Ian Merrick, director/BFI Flipside Blu-ray

A film that belies its sensational, censor-baiting reputation, The Black Panther (1977) features impressive, understated performances by Donald Sumpter, Marjorie Yates and Debbie Farrington. Directed by the talented Ian Merrick, the once-banned film is a careful, unsensational true-crime drama that details the infamous killing spree which Donald Neilson, aka the Black Panther, carried out across England in the mid-70s, ending with the kidnapping and murder of a 17-year old girl. Newly mastered from original film elements preserved in the BFI National Archive.


John Gilling, director/Odeon

The title Panic might suggest a horror film, but this is one of John Gilling’s essays in the British crime film genre, and frequently demonstrates the level of imagination he often showed, along with constant, sometimes effortful attempts to infuse shop-worn material with visual inventiveness. More interesting, perhaps, than the workaday principal players (Dyson Lovell and Janine Gray), is the lively supporting cast which, like the title, evokes Hammer’s horror material, with the appearance of two of that studio’s most reliably malign presences, the hulking ex-wrestler Milton Reid (best known as mute monsters in such films as the lurid The Terror of the Tongs and Captain Clegg/Night Creatures) and the oleaginous, all-purpose-foreigner Marne Maitland, here playing a slimy landlord who is thrown bodily across the room by Reid (playing – perhaps for the only time in his career — a relatively sympathetic character). John Gilling takes a deep breath and keeps everything on the move, well aware that that it is up to him to rise above the threadbare material — which he frequently does.


Gregg Araki, director/Second Sight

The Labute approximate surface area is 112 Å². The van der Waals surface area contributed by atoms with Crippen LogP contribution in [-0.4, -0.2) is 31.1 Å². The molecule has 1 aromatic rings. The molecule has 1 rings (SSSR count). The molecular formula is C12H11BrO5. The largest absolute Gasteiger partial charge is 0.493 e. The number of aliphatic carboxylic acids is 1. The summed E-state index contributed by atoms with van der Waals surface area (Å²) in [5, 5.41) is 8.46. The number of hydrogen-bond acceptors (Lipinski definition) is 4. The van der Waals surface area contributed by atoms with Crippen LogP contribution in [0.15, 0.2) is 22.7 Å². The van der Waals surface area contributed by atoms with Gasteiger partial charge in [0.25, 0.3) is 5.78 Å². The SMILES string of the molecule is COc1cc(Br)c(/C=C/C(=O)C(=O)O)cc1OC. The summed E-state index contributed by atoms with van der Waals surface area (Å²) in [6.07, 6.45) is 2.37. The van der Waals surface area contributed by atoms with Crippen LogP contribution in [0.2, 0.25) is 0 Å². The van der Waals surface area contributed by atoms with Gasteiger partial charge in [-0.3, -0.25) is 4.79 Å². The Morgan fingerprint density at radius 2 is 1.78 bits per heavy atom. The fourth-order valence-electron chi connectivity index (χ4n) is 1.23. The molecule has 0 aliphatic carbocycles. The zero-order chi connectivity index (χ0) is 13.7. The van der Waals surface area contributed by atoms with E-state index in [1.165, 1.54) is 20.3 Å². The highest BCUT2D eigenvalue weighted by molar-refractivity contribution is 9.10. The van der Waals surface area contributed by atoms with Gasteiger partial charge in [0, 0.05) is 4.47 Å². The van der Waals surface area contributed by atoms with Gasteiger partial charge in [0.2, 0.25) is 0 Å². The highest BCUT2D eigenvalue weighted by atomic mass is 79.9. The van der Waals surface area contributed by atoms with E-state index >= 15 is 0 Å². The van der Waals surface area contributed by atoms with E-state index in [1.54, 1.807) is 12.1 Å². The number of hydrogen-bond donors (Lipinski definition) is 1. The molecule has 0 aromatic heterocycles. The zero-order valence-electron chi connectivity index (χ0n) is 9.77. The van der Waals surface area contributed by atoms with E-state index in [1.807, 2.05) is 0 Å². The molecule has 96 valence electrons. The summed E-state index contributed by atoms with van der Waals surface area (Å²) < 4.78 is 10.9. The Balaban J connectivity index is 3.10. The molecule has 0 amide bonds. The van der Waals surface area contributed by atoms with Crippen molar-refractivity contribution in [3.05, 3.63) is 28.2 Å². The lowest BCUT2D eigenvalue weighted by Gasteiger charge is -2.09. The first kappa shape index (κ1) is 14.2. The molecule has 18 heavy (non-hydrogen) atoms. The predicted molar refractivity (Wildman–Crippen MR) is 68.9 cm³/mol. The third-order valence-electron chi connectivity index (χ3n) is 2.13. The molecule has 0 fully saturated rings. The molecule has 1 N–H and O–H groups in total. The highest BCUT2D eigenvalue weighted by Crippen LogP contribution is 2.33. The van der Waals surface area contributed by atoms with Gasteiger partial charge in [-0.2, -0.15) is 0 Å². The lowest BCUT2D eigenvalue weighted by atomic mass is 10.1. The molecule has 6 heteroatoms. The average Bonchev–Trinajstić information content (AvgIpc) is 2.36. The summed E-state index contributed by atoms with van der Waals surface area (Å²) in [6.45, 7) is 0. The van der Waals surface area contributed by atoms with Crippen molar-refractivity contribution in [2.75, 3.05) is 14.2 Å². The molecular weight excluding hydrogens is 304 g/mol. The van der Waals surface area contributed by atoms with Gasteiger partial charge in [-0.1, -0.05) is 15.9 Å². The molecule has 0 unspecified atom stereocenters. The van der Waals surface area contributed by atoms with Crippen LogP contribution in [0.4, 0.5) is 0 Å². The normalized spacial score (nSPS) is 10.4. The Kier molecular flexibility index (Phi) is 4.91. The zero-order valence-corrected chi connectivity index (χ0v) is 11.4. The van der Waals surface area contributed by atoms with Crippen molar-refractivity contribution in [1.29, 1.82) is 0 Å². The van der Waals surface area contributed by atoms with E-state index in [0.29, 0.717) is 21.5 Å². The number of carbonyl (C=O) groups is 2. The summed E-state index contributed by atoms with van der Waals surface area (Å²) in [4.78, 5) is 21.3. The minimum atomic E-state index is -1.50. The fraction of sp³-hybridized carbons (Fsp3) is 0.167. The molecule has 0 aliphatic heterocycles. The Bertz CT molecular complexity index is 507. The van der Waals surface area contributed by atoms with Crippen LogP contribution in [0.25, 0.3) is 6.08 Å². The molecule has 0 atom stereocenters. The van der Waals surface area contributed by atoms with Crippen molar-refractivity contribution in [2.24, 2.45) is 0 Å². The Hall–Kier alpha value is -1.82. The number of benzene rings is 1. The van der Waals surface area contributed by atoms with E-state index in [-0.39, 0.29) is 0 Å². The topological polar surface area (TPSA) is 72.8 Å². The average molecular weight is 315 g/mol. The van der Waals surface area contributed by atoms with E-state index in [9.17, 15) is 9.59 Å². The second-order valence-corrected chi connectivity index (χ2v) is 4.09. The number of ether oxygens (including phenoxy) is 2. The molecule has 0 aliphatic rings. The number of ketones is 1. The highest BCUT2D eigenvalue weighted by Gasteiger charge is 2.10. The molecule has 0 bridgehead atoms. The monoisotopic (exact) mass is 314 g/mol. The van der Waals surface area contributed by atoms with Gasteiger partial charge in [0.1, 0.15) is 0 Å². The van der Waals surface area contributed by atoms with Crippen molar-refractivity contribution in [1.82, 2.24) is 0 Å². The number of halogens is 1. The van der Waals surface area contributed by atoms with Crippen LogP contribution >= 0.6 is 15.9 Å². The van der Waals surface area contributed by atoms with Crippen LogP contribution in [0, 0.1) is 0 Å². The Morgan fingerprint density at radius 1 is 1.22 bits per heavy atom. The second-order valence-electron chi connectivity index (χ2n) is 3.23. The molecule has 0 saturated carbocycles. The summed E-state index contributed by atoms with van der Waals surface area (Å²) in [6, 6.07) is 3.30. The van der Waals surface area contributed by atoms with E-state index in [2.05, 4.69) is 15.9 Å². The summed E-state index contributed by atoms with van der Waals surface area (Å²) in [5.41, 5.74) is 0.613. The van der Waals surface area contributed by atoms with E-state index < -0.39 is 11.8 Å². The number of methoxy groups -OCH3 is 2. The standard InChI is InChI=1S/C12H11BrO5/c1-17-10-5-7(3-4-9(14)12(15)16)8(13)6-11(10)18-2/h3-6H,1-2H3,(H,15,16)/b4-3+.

Excess time. Rose McGowan and James Duval star in Gregg Araki’s eye-opening, over-the-top cult movie, a road-trip film to end all road trip films. The DVD arrives with a host of special features that complement a striking package. It’s a film with the kind of blistering energy (and zero subtlety!) that makes an instant impression.


Henry Hathaway, director/Odeon Hollywood Studio Collection

Henry Hathaway, one of the great Hollywood professionals, keep things moving in this lively espionage piece with Tyrone Power in virtually constant danger (ably supported by the likes of Patricia Neal, giving one of the very finest of her early performances). Interesting to see, also (in early appearances) both Charles Bronson and Lee Marvin. Not least among Hathaway’s achievements is maintaining the illusion that his male star is actually present in the variety of foreign cities visited (large screens reveal that it is invariably a double for Tyrone Power). But Diplomatic Courier affords the sheerest entertainment.


Olivier Marchal, director/Arrow

Season Two of Braquo is even more uncompromising than its predecessor. This desperate, dark-hued series — the French The Wire – makes most police shows (from whatever country) looks as soft-centred as Dixon of Dock Green or Rosemary and Thyme. There is the adroit ensemble playing (with Jean Hugues-Anglade as the troubled, compromised French cop up to his elbows in corruption). Once again, director Olivier Marchal has us in thrall to his protagonists, and the dividing line between police and criminal is nigh-invisible, though our sympathies remain — just – with the former.


Fritz Lang, director/Studiocanal

After his enforced move to America when the Nazis assumed power, the great German director Fritz Lang quickly demonstrated his mastery of the crime film with this bitter and powerful tale of a young criminal’s foredoomed attempts to go straight. The saccharine ending show some signs of studio interference (though Lang claimed otherwise in interviews) but the film remains diamond-hard, with a powerful performance by a young Henry Fonda as the ex-con who find that all occasions inform against him.


Bernard Vorhaus, Victor Hanbury, directors/Renown

The enterprising DVD company Renown continues to put collectors of neglected British crime cinema in its debt with two more obscure items. Frankly, there are no great rediscoveries here (though Renown have certainly come up with such things in the past), but intriguing curios.


Igor Maslennikov, director/Mr Bongo Films

The quirky Russian adaptations of Sherlock Holmes by legendary director Igor Maslennikov are a collector’s Holy Grail, and courtesy of Mr. Bongo Films, Sherlock Holmes: The Hound of the Baskervilles comes to DVD for the first time. Frankly, the number of allowances that need to be made here are legion: a particularly odd Watson, and the very Russian London and Dartmoor are often hilarious. But it’s a fascinating take on the much-filmed story.

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